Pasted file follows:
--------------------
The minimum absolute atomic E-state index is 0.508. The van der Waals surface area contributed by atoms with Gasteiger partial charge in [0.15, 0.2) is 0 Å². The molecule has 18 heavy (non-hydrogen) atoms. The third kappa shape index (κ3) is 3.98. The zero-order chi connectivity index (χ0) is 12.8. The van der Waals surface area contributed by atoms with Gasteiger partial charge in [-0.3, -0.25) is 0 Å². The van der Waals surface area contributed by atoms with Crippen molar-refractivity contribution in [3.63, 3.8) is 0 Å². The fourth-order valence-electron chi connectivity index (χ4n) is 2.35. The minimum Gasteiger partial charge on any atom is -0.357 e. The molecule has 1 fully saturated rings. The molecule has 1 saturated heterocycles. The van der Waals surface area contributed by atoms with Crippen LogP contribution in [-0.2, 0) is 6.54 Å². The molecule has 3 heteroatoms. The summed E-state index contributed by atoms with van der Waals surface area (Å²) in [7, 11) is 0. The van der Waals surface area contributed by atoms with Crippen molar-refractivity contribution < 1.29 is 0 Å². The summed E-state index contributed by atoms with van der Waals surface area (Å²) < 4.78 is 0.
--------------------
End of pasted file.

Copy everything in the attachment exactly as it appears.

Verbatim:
The minimum absolute atomic E-state index is 0.508. The van der Waals surface area contributed by atoms with Gasteiger partial charge in [0.15, 0.2) is 0 Å². The molecule has 18 heavy (non-hydrogen) atoms. The third kappa shape index (κ3) is 3.98. The zero-order chi connectivity index (χ0) is 12.8. The van der Waals surface area contributed by atoms with Gasteiger partial charge in [-0.3, -0.25) is 0 Å². The van der Waals surface area contributed by atoms with Crippen molar-refractivity contribution in [3.63, 3.8) is 0 Å². The fourth-order valence-electron chi connectivity index (χ4n) is 2.35. The minimum Gasteiger partial charge on any atom is -0.357 e. The molecule has 1 fully saturated rings. The molecule has 1 saturated heterocycles. The van der Waals surface area contributed by atoms with Crippen LogP contribution in [-0.2, 0) is 6.54 Å². The molecule has 3 heteroatoms. The summed E-state index contributed by atoms with van der Waals surface area (Å²) in [7, 11) is 0. The van der Waals surface area contributed by atoms with Crippen molar-refractivity contribution < 1.29 is 0 Å². The summed E-state index contributed by atoms with van der Waals surface area (Å²) < 4.78 is 0.